A Generic Reusable Java Framework for Fault-Tolerant Parallelization with the Task Pool Pattern

Work stealing is used in task-pool based parallel programs, and serves to balance the load of irregular applications. It can be implemented in either a cooperative or a coordinated way. Unfortunately, scaling a work-stealing application to a large number of cluster-nodes increases the probability of failures.

We developed a generic reusable framework for fault-tolerant parallelization with the task pool pattern. It is written in Java and thus addresses many potential programmers. Users of this framework can focus on coding sequential tasks for their problem, while respecting some framework contracts.

First, we implemented the two work-stealing approaches, cooperative and coordinated, for lifeline-based global load balancing, which is the algorithm used by X10's GLB framework. All implementations deploy the APGAS library, which brings the parallel programming concepts of X10 to Java. Our cooperative variant resembles the original GLB framework. The coordinated variant enables concurrent access to local task pools by using a split queue data structure. In experiments, both APGAS variants had similar execution times, without a clear winner. However, both outperform the original GLB framework for X10, when compiled with Managed X10.

Afterwards, we extended the cooperative variant by a fault-tolerance scheme, which utilizes Hazelcast’s distributed and fault-tolerant IMap. Our fault-tolerance scheme uses two system-wide maps, in whichit stores, e.g., backups of local task pools. Framework users mayconfigure the number of backup copies to control how manysimultaneous failures are tolerated. The algorithm is correct in the sense that the computed result is the same as in non-failure case, or the program aborts with an error message. In experiments, we observed an overhead of at most 35% in comparison to the non-fault-tolerant base variant.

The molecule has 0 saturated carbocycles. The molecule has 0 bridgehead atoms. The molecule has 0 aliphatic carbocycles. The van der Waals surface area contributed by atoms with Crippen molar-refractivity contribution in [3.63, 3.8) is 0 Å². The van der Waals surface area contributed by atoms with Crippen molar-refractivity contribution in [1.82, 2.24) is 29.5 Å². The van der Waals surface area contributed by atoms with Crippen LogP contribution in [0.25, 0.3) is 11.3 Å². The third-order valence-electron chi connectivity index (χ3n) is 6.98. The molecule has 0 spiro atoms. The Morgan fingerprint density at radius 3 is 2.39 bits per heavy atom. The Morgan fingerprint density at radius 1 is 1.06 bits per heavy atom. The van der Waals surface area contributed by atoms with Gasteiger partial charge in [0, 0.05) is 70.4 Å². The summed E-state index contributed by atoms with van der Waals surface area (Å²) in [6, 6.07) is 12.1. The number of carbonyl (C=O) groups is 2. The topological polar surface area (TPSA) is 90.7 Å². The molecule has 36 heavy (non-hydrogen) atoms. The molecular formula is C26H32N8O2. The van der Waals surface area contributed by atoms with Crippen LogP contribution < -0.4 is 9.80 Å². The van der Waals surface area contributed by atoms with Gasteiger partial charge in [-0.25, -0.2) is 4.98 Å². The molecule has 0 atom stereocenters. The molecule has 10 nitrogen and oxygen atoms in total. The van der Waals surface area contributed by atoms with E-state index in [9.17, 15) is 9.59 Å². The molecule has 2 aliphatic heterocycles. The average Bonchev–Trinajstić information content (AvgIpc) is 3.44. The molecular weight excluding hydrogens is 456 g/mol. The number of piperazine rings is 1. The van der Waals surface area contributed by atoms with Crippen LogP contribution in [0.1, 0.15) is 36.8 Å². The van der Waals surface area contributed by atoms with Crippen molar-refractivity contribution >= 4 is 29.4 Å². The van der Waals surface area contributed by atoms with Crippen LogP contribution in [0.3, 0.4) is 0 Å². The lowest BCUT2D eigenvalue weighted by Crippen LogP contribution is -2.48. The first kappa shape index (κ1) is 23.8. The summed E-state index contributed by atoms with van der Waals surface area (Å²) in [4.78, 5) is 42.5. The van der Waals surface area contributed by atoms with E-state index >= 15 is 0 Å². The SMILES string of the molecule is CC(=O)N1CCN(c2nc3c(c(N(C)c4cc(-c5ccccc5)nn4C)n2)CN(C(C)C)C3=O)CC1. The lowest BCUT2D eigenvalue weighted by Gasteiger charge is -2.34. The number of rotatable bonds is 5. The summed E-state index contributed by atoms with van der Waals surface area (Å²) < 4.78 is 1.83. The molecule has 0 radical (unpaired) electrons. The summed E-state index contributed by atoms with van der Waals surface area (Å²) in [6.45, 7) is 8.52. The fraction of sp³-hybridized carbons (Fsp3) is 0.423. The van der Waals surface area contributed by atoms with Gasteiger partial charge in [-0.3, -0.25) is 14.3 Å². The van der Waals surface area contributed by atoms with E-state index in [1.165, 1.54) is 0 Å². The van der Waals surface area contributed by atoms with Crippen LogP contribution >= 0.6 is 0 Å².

Our frameworks are probably among the first programs ever written with the APGAS library by users from outside the development team. The combination of APGAS and Hazelcast's IMap can be recommended. Compared to X10, APGAS offers distinct advantages for the programmer, for example comfortable auto completion and debugging.

In the future, I plan to implement various extensions of the scheme within the APGAS runtime.